I submit that the formation of the oath-bound secret society in 1879, the Castleisland Moonlighters, consigning land grabbers to history, was the trigger that shot the Anglo Irish Landlord system in Ireland.
The Irish people were able to gain title to the properties they occupied at very reasonable annuities over set periods. We, the succeeding generations, are the beneficiaries.
We will always be in their debt.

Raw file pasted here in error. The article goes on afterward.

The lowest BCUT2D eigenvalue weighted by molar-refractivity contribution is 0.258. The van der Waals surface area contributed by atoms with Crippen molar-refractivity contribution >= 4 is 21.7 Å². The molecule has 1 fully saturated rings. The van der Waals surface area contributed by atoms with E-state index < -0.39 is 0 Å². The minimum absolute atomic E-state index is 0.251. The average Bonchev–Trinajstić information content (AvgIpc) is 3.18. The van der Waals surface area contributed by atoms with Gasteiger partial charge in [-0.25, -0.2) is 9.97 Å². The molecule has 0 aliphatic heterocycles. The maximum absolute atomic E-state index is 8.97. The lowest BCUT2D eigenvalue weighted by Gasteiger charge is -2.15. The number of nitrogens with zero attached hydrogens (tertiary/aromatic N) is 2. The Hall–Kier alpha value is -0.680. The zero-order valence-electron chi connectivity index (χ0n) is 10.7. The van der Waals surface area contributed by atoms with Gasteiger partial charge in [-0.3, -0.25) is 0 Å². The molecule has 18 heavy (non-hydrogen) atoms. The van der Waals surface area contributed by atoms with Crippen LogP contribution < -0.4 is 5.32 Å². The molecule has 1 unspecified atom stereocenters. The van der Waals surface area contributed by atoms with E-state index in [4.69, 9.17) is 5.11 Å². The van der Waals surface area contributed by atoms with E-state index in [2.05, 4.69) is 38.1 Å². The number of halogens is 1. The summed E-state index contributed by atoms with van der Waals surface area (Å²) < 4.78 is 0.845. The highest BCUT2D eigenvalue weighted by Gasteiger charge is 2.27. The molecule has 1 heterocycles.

Donovan’s History gives an emotional description of walking behind the police and bailiffs to an eviction in a remote area of poor farming land in East Kerry.  The area known as Cahereens was to the left of the town as you approach from Killarney, near Cahereenaird, in the neighbouring townland of Kealgorm. site of Kilfinnaun Church.  ‘At Camp, only a mile and a half from Castleisland, in the usual lovely grove and surrounded by beautiful flower gardens, lived Mr Hewson. I think a daughter of this House wrote a history of Kerry. The present owner is Mr Con O’Connor, himself belonging to one of the oldest and best stock in Kerry. Mr O’Connor and his brother, Patrick of Farranabrac are the present-day representatives of the old O’Connor family of East Kerry. Mr Con, and my old school pupil, Pat, never boast of their long and honourable descent; but at one time the Farranabrac O’Connors owned all the lands from their old homestead at Farranabrac back to Ballymacelligott. By the way, it was the O’Connors of Farranabrac that handed the first gun to the first Captain Moonlight and his two companions – The Three Axeteers. One hundred years ago the then reigning O’Connor family in this historic homestead boasted of nine daughters who were admitted to be, by the gallants of Kerry, among the handsomest women in the county’ (‘English Settlers in East Kerry’ by T M Donovan, Kerryman, 11 October 1930).  Further reference, ‘Too Honest for the Shoneens: Fr Murphy, RC Curate of Castleisland’ on the O’Donohoe website.  ‘When later on in that Land War, I witnessed the police putting the dead body of Arthur, the last of the local Herberts, onto a common cart, I could not but think of that bleak day beyond Glountane, and the heartbreaking eviction scene of which he was the author’ – Donovan.  Even 140 years later, this does not happen.  It was very much so in our area until the 1950s when dosing for Fluke became widespread.  At a meeting of the Tralee Board of Guardians in October 1882, it was remarked that ‘There was a respectable man named James Powell, thrown out, within half a mile of Castleisland, and Emergency men substituted’ (Kerry Evening Post, 28 October 1882). In November 1882, Mr Hickey, Relieving Officer for the Castleisland district, had the name of John Powell on his book for outdoor relief (Irish Examiner, 16 November 1882).  In February 1887, it was reported that a robbery had been committed at Clashganniv and Mrs Powell assaulted (Kerry Sentinel, 8 February 1887, ‘Daring Robbery and Assault’). However, a report of same in the Kerry Evening Post (9 February 1887) stated the assault occurred at the residence of John F Powell, a respectable farmer, who lived ‘within a few hundred yards of Craig House, residence of M S Reidy, JP.’ This latter description relates to John F Powell of Riverstown (Ballynahown) in the townland of Dooneen, which adjoins Crag. The Census of 1901 (and 1911) shows that widower John F Powell, aged 74, a member of the Church of Ireland, was in residence. In 1901 his widowed sister Frances Meredith and niece Lucinda Meredith were also in residence.  See Clashganniv House http://www.odonohoearchive.com/some-historic-houses-of-the-castleisland-district/